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I have a question about "from across the street" in the following quote:

Should he really send in his explanation? He wondered about it. If nobody believed him, and in this case that would be understandable, he could bring Mrs. Grubach in as a witness, or even the old pair from across the street, who probably even now were on their way over to the window opposite.

(The Trial, Franz Kafka)

I think two interpretations are possible.

The first one is "bring A from B" as in "I brought this book from the shelf."

The second one is "bring A, which is situated across the street."

But I think the second one is more natural here because the sentence is not about yanking this old couple from their house.

I think it is more like, "a man from America."

Which interpretation is correct?

  • The issue is quite simple: "from" here indicates the place where people are. As you said.. A man from America.. Or a man from across the street. – user5267 Apr 20 '14 at 22:32
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from across the street here refers to the old pair living across the street that is on the other side of the street probably with respect to Mrs. Grubach.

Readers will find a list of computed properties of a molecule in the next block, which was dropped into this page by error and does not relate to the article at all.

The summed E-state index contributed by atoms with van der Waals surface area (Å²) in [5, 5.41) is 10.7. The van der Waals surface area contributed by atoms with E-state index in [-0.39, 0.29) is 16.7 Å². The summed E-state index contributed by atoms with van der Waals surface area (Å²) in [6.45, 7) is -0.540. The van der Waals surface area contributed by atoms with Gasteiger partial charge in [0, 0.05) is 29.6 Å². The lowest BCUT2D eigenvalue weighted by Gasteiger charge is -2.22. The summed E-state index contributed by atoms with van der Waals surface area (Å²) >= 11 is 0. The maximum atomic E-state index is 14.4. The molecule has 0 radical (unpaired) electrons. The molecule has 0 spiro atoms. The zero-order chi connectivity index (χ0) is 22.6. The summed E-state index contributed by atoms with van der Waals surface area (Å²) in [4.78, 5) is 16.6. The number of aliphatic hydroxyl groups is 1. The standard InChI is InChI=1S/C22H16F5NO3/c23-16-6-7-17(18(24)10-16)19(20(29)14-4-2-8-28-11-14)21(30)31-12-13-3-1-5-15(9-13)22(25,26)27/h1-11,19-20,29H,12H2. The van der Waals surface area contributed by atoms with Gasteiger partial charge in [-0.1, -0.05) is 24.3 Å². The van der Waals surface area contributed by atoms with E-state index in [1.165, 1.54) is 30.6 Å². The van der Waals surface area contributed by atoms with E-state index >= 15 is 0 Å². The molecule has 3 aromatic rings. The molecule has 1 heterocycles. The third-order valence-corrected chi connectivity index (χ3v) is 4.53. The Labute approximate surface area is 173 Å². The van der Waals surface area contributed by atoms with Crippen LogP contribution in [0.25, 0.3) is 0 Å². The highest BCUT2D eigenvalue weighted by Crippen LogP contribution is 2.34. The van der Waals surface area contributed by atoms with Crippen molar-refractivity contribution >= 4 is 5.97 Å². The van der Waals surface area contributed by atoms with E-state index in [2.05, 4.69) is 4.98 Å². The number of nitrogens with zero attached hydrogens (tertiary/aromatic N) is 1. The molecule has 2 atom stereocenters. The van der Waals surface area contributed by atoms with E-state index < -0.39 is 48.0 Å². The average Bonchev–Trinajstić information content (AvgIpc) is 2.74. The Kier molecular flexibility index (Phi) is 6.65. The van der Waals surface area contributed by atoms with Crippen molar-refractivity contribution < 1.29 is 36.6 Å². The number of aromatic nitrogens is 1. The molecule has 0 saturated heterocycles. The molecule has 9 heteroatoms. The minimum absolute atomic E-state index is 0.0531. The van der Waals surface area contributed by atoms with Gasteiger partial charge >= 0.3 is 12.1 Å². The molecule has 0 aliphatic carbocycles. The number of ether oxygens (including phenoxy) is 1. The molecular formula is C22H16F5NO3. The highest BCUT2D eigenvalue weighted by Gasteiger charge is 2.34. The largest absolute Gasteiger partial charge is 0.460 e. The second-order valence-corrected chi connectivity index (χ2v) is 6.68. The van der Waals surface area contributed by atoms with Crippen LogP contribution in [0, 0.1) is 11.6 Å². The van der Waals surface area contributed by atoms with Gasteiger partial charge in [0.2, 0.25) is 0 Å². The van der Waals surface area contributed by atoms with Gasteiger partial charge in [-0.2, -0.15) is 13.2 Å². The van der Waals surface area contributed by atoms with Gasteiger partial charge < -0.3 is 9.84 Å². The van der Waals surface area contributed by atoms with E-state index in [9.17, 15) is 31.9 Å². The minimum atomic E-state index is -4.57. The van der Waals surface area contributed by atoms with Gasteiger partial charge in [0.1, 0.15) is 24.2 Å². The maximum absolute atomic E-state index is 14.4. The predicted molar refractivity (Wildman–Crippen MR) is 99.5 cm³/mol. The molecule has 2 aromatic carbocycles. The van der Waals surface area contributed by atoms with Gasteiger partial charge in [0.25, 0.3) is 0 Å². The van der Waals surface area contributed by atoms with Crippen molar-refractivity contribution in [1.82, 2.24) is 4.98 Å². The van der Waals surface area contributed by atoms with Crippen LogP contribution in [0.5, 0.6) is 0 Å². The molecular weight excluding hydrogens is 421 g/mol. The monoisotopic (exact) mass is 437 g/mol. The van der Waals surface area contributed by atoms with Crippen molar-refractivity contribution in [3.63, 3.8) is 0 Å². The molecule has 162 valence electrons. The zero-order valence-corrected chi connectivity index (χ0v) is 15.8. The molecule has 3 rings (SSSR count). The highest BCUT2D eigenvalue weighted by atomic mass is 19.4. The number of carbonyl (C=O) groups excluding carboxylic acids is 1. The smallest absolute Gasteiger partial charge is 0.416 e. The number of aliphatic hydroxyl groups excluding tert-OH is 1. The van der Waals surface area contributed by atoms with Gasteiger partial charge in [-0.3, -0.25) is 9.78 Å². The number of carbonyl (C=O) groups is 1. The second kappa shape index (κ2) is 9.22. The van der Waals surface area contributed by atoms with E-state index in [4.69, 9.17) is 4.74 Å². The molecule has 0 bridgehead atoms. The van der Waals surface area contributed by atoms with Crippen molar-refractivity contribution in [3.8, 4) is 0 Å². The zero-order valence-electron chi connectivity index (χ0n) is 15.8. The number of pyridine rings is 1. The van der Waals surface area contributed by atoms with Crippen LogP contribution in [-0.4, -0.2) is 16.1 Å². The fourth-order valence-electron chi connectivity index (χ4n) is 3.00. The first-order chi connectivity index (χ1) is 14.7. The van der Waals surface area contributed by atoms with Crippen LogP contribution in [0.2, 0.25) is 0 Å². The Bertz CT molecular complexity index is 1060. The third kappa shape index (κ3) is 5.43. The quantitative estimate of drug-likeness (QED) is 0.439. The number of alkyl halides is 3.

from here is used to indicate a place where they are located.

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From means provenance as in a place. The "old pair from across the street" means the elderly couple who live in the house on the other side of the street.

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    Let's make this point clear. I don't agree with your points A and B ( which are a bit confused actually) I and KCH explained clearly what "from" means in this sentence. It does not indicates movenent, but only a state.. The state of being on the other side of the street. – user5267 Apr 20 '14 at 22:52

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